Boyd is a commercial educationalist. What is your interest?

    Spawn, finest and lesser are not words used in engineering circles – unless you mean social engineering.

  • Essentialist

    Willis

    Perhaps you can explain how to prove a negative?

  • willis

    “I simply believe that some grammar schools shouldn’t survive because they can’t attract a sufficiently academic intake and the Cookstown example suggests that their demise would not cause any deterioration in standards.”

    Now happening in Strabane.

    Here is a handy resource:

    Irish News Education articles without subscription.

    http://www.gtcni.org.uk/index.cfm/area/news/page/News

    Latest Stories:

    North’s newest bilateral school to officially open
    The north’s newest bilateral school, which caters for children of all abilities under one roof, was due to officially open today.

    Catholic schools out of Dickson
    Catholic schools are to withdraw from an education system that allows children into grammars without taking the 11-plus. …

  • Essentialist

    Six weeks too late Willis. Why do you regurgitate old news?
    Strabane non-denominational schools
    http://www.northernireland.gov.uk/news/news-de/news-de-october-2007/news-de-191007-education-minister-approves.htm

    Interesting to see that catholic schools won’t let you into a grammar without taking the 11-plus. I thought it was claimed by the Cardinal to be immoral?

  • Essentialist

    Visiting that foreign land.

    Jeja voodoo.

    The education Minister promised…..

    “We will want to consider the recommendations from the Working Group before making any longer-term decisions, but for children currently in P4, parents and teachers can be reassured that they will be advised in good time of the arrangements that will apply.”
    In conclusion, the Minister said: “This is an important and complex education issue and I believe that those who have experience of managing and administering the system are best placed to build on the progress that has been made and develop future arrangements that will enable all children in Northern Ireland to achieve.” (our goal of imposed comprehensives)

    Q. Where did it all go wrong? A. The advisors and administrators.

  • willis

    01/12/2008 :: Northern Ireland :: The Irish News

    The north’s newest bilateral school, which caters for children of all abilities under one roof, was due to officially open today.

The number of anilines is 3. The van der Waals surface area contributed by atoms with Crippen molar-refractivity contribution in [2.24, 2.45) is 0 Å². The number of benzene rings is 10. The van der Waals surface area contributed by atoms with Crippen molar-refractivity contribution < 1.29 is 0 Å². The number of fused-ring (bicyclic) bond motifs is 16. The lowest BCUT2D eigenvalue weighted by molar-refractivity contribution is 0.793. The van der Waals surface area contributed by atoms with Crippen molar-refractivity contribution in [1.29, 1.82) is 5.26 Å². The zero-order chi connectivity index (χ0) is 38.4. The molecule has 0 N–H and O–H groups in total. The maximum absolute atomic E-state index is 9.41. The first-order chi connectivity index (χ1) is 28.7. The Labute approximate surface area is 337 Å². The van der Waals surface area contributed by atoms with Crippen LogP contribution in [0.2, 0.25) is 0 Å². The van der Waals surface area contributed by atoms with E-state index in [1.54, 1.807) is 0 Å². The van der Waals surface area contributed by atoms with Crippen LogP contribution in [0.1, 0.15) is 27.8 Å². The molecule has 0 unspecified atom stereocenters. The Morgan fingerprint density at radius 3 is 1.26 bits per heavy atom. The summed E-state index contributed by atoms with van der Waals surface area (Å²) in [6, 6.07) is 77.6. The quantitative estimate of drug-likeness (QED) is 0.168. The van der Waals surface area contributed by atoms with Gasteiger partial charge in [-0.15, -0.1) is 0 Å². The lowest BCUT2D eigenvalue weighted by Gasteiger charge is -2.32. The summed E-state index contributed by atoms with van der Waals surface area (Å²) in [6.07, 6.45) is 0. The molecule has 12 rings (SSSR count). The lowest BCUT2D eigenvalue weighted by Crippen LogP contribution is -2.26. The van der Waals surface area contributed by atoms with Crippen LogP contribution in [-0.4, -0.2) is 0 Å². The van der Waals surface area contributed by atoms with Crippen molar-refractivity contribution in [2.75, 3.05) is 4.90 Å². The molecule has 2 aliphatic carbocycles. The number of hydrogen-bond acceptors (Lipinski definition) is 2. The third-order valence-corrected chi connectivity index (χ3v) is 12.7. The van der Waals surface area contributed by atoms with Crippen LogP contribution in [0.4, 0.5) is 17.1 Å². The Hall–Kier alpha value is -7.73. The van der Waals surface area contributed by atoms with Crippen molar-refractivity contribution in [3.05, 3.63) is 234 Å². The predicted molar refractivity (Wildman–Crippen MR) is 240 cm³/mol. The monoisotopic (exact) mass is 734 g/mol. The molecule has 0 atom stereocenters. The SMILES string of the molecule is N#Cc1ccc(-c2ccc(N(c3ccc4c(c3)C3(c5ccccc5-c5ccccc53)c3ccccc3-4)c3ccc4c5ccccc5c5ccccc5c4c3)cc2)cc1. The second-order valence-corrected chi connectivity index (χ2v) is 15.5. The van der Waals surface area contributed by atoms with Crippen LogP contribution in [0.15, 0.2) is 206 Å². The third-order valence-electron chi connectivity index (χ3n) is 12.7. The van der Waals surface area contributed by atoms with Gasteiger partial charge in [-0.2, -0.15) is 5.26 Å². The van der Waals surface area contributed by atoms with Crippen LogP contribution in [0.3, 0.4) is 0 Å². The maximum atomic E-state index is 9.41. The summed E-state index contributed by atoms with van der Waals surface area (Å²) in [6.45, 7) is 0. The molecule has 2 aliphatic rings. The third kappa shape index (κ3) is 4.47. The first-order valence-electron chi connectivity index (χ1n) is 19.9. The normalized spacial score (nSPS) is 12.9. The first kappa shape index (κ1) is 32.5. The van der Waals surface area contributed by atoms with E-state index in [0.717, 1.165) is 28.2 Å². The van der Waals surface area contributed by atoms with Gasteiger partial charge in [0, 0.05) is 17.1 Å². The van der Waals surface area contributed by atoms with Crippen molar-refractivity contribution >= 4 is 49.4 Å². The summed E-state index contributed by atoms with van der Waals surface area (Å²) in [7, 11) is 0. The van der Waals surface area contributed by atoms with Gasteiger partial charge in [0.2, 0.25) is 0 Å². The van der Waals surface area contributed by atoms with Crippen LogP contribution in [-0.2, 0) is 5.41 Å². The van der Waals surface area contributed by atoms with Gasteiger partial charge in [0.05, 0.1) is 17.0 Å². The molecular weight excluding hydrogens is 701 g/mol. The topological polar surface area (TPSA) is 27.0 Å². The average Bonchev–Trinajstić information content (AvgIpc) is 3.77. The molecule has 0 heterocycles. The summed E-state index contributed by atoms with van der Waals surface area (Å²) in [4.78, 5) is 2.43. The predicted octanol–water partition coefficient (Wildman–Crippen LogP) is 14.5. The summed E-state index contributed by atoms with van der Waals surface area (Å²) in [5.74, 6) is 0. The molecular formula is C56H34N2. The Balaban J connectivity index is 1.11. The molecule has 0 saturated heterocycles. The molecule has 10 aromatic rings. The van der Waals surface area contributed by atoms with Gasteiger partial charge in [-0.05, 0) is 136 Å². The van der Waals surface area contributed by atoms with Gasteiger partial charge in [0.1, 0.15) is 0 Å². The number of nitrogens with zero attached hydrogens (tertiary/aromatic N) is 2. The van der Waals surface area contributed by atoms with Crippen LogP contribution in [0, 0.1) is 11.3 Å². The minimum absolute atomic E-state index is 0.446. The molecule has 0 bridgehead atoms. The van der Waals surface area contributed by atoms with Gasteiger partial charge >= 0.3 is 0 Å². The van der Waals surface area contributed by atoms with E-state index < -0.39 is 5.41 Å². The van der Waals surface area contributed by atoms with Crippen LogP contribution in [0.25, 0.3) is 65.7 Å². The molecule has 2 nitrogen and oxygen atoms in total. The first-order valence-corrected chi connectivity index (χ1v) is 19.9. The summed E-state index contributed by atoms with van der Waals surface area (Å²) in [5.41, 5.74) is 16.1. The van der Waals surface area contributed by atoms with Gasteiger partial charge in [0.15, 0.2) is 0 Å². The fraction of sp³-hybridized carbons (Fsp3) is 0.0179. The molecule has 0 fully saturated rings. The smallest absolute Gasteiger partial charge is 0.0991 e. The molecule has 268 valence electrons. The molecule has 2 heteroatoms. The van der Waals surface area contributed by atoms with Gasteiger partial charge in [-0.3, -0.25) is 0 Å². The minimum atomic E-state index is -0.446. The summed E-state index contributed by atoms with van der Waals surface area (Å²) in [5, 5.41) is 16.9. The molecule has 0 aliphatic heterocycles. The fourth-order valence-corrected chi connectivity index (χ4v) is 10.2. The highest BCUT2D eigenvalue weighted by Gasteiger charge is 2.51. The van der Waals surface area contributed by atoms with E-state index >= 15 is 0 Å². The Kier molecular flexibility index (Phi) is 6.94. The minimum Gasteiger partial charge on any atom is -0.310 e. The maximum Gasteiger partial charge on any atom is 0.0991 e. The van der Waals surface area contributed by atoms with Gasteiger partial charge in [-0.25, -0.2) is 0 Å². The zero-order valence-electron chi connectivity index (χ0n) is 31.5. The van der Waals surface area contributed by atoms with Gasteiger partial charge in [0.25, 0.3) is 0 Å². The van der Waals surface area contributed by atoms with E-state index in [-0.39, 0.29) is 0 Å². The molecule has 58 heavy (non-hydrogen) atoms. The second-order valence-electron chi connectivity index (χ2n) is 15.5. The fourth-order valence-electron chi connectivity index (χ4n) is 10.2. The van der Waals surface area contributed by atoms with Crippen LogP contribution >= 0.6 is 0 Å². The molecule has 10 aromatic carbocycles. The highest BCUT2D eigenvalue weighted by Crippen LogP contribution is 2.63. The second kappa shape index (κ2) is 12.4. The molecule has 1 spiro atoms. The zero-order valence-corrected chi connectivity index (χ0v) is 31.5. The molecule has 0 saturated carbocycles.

Always helps to actually read a post

  • Essentialist

    Did I say six weeks too late Willis? Make that ONE YEAR and six weeks. Just in case you didn’t read the link that you complain is necessary for you to analyse education matters.

    Having some difficulty swallowing your own words” Quote by all means, but without links your quotes lack context and lack the potential for further analysis” The Irish News may wish to employ you as a clerk in their archives dept.

    Context? Do try to stay on the thread. The real issue is P6 and the curriculum

  • willis

    PACE

    It would appear that, like Ms Ruane, you confuse intention with delivery.

    Easy mistake.

  • Essentialist

    Part of the latest “vision” or Sinn Fein “intention” to deal with Protestant underachievement. Ve Hav Vays.

    25/11/2008 from The Irish News.

    Education minister Caitriona Ruane has said there must be a zero-tolerance approach to the “shocking level of underachievement” among some schoolchildren.

    Answering questions at the assembly on how the Educational Skills Authority (ESA) will improve outcomes for learners, particularly for young Protestant boys Ms Ruane said that while many pupils achieve great things there are still too many who do not receive the help and support they need to reach their full potential.

    She said of children leaving primary school last year that one in every five moved into post primary education without having achieved expected levels in literacy and numeracy.

    The minister also said at GCSE level last year almost half of young people did not achieve at least a grade C pass in English and maths - 12,000 pupils.

    “This level of underachievement presents real challenges to boys,” she said.

    “In 2006-2007 some 44 per cent of Protestant boys left school with less than five GCSEs, grades A* to C. The figure for Catholic boys was 41 per cent.

    “Under the ESA there will be a significantly increased focus on the professional development of teachers and the enhancement of leadership skills among principals and boards of governors.”

    “We have to have a zero-tolerance approach to underachievement and we need to have measures in place that enable underachievement to be tackled,” she said.

    Teachers should beware under any ESA furheur although word from the classroom is that the brown shirts of the Inspectorate are already practicing their goose-stepping over resistant teachers.